Vanuatu Culture at the National Arts Festival in Lakatoro

Our stay at the Batis Bungalows came to an end, and we began our trek to the northern city of Lakatoro in Malekula. Figuring out the transport was not easy. I tried calling and Facebook messaging several people and could not get anywhere. I attempted to go through an agency in Santo, and they were not able to get anywhere. Finally, about two weeks before we left, I was able to arrange a driver to drive us. 

We left the Maskylenes on the boat, and Sethric put on a rain jacket even though the skies were clear. Well, we shortly discovered that the rain jacket was because there were 3-5 foot swells for his little aluminum boat to handle. I have to admit that the boat ride was not that comfortable being tossed around and getting my fair share of sea spray. I was slightly confused when we did not turn into the area where we had previously met the truck and continued on the boat for another 20-30 minutes. We eventually saw some buildings and passed the town of Lamap. We then pulled up to a sand split with a waiting truck and disgorged. I am not sure if we took a long boat ride and a slightly shorter truck ride because Sethric would make more money with a longer boat ride, there was a problem with the road (I read something about a road an issue), or the truck driver wanted a shorter drive. 

I was pleasantly surprised when the truck was a quad cab, and we all had the privilege of sitting inside for what was deemed to be a 2-4 hour bumpy rather unpleasant truck ride. We loaded up and headed out.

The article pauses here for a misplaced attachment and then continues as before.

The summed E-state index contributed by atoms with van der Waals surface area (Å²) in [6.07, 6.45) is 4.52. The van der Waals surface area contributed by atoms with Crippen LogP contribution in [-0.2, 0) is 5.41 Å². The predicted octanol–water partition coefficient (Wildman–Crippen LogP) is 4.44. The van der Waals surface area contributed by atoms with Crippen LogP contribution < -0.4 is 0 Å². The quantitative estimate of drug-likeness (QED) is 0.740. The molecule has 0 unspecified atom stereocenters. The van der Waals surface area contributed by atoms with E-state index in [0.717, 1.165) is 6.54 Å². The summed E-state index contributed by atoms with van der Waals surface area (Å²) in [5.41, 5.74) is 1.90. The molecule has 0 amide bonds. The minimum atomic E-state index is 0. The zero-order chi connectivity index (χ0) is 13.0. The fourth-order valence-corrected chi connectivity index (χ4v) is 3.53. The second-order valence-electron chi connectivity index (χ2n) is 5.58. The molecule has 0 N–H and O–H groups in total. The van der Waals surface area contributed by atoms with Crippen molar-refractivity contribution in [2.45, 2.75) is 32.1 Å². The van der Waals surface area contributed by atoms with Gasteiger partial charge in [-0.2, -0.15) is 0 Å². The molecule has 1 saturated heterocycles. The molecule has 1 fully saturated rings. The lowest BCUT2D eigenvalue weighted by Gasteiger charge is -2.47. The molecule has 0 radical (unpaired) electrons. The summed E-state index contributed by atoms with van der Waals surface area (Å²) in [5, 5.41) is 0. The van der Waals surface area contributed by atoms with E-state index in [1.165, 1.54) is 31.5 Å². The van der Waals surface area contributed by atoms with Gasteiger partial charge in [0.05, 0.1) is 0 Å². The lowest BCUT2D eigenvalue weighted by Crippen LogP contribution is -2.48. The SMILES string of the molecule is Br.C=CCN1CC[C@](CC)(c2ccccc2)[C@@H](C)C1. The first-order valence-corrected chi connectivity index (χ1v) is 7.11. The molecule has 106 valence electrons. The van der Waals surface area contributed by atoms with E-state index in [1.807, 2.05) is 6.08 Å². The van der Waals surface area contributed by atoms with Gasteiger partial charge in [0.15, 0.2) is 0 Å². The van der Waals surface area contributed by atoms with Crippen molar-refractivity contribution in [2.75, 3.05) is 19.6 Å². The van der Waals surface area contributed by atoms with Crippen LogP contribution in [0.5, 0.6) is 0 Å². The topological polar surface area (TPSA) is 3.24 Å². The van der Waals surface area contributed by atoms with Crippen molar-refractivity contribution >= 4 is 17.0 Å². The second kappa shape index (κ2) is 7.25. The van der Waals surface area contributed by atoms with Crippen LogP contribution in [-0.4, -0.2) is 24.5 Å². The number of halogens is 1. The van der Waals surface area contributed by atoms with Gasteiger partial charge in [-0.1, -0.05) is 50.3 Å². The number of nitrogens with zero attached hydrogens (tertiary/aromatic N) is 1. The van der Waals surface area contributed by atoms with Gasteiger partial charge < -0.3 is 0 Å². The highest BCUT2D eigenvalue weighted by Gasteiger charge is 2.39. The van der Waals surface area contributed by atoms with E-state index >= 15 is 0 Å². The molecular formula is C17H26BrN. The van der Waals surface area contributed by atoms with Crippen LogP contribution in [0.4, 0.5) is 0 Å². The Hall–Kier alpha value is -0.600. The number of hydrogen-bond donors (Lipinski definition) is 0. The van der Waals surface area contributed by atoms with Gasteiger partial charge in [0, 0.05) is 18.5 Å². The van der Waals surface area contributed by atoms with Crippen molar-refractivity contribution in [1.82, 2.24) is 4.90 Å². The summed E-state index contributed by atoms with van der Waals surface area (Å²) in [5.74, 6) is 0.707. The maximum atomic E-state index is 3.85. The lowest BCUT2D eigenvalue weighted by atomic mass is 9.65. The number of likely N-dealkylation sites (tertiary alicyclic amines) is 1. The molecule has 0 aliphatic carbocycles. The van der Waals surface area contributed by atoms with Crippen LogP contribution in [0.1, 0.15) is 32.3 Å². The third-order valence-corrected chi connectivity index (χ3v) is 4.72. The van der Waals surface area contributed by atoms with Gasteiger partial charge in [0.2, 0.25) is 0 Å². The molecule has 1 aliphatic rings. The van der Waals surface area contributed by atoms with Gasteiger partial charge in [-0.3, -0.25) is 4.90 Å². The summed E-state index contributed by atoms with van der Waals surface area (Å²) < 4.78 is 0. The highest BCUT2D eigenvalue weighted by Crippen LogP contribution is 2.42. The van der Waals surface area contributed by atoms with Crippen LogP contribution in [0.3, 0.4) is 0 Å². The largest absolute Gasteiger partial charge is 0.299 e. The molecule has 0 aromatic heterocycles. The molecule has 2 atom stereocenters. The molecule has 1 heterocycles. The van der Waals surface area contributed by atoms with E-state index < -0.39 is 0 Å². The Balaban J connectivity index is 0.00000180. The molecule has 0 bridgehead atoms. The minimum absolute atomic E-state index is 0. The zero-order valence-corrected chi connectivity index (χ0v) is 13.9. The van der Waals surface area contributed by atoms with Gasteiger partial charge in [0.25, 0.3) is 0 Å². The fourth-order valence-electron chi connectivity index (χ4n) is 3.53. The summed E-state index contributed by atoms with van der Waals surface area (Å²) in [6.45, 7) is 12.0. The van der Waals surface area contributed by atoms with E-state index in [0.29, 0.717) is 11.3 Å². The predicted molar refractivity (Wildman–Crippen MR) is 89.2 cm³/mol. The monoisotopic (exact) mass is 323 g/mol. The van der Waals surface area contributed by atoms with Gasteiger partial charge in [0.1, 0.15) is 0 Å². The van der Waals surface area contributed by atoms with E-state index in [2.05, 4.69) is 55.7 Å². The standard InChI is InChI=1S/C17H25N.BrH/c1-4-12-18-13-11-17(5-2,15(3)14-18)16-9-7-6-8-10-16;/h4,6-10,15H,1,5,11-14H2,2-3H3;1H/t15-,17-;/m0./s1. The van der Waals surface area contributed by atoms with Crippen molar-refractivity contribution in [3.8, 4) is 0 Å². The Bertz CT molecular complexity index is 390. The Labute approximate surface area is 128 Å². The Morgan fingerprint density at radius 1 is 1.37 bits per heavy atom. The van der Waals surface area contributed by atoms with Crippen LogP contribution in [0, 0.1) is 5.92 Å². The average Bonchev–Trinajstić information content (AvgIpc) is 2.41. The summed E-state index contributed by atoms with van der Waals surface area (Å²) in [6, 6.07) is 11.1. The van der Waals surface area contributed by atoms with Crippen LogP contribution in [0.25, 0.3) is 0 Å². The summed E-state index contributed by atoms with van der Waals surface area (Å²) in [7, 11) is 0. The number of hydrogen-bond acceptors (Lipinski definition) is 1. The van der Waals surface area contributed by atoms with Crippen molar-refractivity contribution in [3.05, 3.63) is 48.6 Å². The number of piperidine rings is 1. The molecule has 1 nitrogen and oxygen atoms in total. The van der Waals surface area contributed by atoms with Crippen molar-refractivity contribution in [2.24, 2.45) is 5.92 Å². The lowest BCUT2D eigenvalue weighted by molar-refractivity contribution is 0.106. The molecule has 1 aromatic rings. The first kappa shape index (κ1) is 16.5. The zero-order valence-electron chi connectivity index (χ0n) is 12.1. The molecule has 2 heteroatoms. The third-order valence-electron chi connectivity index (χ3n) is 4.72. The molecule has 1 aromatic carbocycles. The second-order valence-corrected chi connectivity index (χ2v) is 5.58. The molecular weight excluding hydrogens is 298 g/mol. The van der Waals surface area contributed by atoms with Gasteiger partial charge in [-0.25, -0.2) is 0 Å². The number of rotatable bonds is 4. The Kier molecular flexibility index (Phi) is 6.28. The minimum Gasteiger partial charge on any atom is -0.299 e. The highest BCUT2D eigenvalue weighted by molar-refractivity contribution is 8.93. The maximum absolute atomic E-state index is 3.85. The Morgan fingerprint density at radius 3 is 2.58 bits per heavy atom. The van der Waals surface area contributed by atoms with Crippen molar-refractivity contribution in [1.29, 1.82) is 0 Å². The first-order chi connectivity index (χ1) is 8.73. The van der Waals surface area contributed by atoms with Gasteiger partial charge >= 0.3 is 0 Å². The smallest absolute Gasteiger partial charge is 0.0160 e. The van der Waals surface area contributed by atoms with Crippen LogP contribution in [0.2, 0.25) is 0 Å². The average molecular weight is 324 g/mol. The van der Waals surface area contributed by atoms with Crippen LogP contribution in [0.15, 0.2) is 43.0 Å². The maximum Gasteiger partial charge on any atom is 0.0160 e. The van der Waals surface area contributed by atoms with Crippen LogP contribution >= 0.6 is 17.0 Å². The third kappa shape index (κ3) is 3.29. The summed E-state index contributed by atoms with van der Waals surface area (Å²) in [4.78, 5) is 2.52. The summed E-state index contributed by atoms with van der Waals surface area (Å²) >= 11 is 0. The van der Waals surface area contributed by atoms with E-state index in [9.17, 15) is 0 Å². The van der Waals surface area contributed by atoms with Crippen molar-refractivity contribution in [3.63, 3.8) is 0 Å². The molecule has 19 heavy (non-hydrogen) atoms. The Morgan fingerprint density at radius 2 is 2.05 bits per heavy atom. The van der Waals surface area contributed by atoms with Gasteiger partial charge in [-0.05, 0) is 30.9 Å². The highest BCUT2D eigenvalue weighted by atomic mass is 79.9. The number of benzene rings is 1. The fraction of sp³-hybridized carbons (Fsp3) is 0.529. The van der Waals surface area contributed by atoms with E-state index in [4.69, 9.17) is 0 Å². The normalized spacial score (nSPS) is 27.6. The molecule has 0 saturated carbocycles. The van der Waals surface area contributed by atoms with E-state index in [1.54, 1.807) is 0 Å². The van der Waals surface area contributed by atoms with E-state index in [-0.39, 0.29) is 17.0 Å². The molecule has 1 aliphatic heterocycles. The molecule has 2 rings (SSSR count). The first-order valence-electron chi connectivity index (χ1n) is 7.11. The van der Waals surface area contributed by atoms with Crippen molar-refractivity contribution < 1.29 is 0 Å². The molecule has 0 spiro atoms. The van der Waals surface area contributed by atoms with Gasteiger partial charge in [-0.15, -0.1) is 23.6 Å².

We passed many small villages along the way. One interesting thing is that most of the villages had been visited by the Red Cross or USAid (in this area) with an attempt to provide drinking water. The Red Cross drilled wells and tapped springs to provide at least one water tap per town. It was interesting to see the benefit that these programs provided in real life. The clam sanctuary overseer did say that it is not without politics on where the well got placed and who got the water tap near their house. 

The ride only took 2.5 hours, and it was bumpy, but not as bumpy as I anticipated. We passed a couple of “taxi trucks” and were glad that we were not one of the 10+ people in the back. Several people did try to wave down our truck for a ride, but we did not end up licking anyone else up. The driver did a friendly honk to everyone he knew, and I think that he knew most of the people on the island. One thing that I read was that in the 1600s there were a lot more people in Vanuatu than there are today. Supposedly there were about 200,000 people on Malekula which is hard to believe compared to the several thousand that are there now.